Attention Deficit Hyperactivity Disorder (ADHD) in Couple and Family Therapy
KeywordsAttention Deficit Hyperactivity Disorder Executive Function Attention Deficit Hyperactivity Disorder Attention Deficit Hyperactivity Disorder Symptom Couple Therapy
Attention deficit hyperactivity disorder (ADHD) is a genetically based, neurobiological disorder that begins in childhood but persists into adulthood at a rate of at least 65–70% (Barkley 2014). It is estimated that only one in ten adults with ADHD in the USA is diagnosed. Many of these adults are currently misdiagnosed with depression, anxiety, or other conditions. Couples wherein one or both partners have ADHD often experience excessive conflict and negative interactions that threaten or even end their relationships. The ADHD partner often listens poorly, fails to finish tasks or fulfill commitments, manifests inappropriate emotional outbursts, and generally acts in the relationship more like a child than an adult.
Compounding the potential for disruption to the couple and the family unit: Adult ADHD itself is associated with sequelae including higher than average rates of undereducation, underemployment, bankruptcy, traffic accidents, and interpersonal violence (Barkley 2014). When ADHD goes long unrecognized or misunderstood – as it has for most adults – domestic problems tend to intensify over time. The partners of these adults misattribute ADHD-related problem behaviors to malicious motives, lack of love, immaturity, or their own deficiencies. The adults with ADHD themselves feel misunderstood and frustrated. Both partners’ negative reactions to the “invisible elephant in the room” of ADHD gradually create a downward spiral in the relationship and for each individual.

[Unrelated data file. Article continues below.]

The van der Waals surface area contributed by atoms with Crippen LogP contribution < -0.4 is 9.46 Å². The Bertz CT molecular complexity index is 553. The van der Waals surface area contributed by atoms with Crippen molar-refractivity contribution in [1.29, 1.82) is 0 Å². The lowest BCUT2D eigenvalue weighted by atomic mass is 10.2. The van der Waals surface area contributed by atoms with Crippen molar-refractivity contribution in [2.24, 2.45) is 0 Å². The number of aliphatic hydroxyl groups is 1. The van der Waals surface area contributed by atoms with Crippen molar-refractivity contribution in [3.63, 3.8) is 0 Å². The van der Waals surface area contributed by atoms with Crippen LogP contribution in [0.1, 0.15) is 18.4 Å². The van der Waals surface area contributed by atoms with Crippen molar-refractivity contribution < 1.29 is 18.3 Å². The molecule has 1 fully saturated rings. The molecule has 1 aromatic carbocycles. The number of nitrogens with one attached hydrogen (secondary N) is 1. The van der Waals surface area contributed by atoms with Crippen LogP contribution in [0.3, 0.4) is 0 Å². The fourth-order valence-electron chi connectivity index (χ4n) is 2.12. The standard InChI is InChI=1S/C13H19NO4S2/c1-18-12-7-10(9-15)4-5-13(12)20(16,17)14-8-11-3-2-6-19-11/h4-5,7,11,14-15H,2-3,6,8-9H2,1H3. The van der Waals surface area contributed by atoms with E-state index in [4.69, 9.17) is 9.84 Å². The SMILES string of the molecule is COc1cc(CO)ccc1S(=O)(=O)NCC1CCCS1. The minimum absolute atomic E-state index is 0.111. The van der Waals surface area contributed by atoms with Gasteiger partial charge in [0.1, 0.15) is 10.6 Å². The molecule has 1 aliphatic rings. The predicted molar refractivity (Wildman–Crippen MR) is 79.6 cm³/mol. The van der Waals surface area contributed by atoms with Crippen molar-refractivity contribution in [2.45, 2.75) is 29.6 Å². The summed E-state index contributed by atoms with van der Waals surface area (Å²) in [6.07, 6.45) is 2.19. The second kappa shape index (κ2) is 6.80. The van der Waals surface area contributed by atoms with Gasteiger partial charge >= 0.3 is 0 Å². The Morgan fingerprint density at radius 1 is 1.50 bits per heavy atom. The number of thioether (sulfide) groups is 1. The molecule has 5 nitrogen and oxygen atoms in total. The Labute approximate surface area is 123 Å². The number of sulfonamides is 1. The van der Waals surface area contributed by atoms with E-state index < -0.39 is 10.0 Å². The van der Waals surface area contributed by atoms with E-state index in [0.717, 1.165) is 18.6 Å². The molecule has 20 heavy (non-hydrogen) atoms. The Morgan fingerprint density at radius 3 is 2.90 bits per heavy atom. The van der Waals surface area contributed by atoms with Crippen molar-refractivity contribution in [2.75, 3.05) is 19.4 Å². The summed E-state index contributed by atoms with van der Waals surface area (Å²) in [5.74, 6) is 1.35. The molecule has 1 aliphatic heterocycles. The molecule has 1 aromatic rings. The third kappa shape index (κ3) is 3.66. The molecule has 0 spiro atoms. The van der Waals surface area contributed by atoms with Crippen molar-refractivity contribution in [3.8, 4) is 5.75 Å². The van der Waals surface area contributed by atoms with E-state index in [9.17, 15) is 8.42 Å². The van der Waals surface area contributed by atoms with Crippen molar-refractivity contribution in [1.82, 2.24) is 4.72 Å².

Therapists trained primarily in couple or family interventions sometimes feel ill prepared to address significant individual psychopathology contributing to or interacting with relationship concerns—in part because traditional systemic formulations have often marginalized or ignored the etiological role of individual pathology in family system functioning.
Adult ADHD-Focused Couple Therapy (Pera and Robin 2016) is specifically designed to address relationship dysfunction and the full range of issues around domestic cooperation for couples where one or both partners have ADHD.
Theoretical Context for Concept
Until recently, ADHD was considered primarily a disorder of attention, impulse control, and hyperactivity. Now researchers know that ADHD is fundamentally a disorder of self-regulation of executive functions and that the 18 DSM-5 ADHD symptoms can be considered akin to executive functions (Barkley 2014). Executive functions are higher-order processes of the brain that guide an individual’s behavior over time, analogous to the chief executive officer of a company or the conductor of an orchestra. To use the latter metaphor, the conductor selects the musicians and music, rehearses the orchestra, and leads the musicians during the concert. If the conductor does a good job, the music sounds fine. If not, it sounds mediocre – or even cacophonous. In adult ADHD, the brain is inconsistently “conducting” the person’s daily functioning; core executive functions are not efficiently operating in a purposeful, task-oriented direction.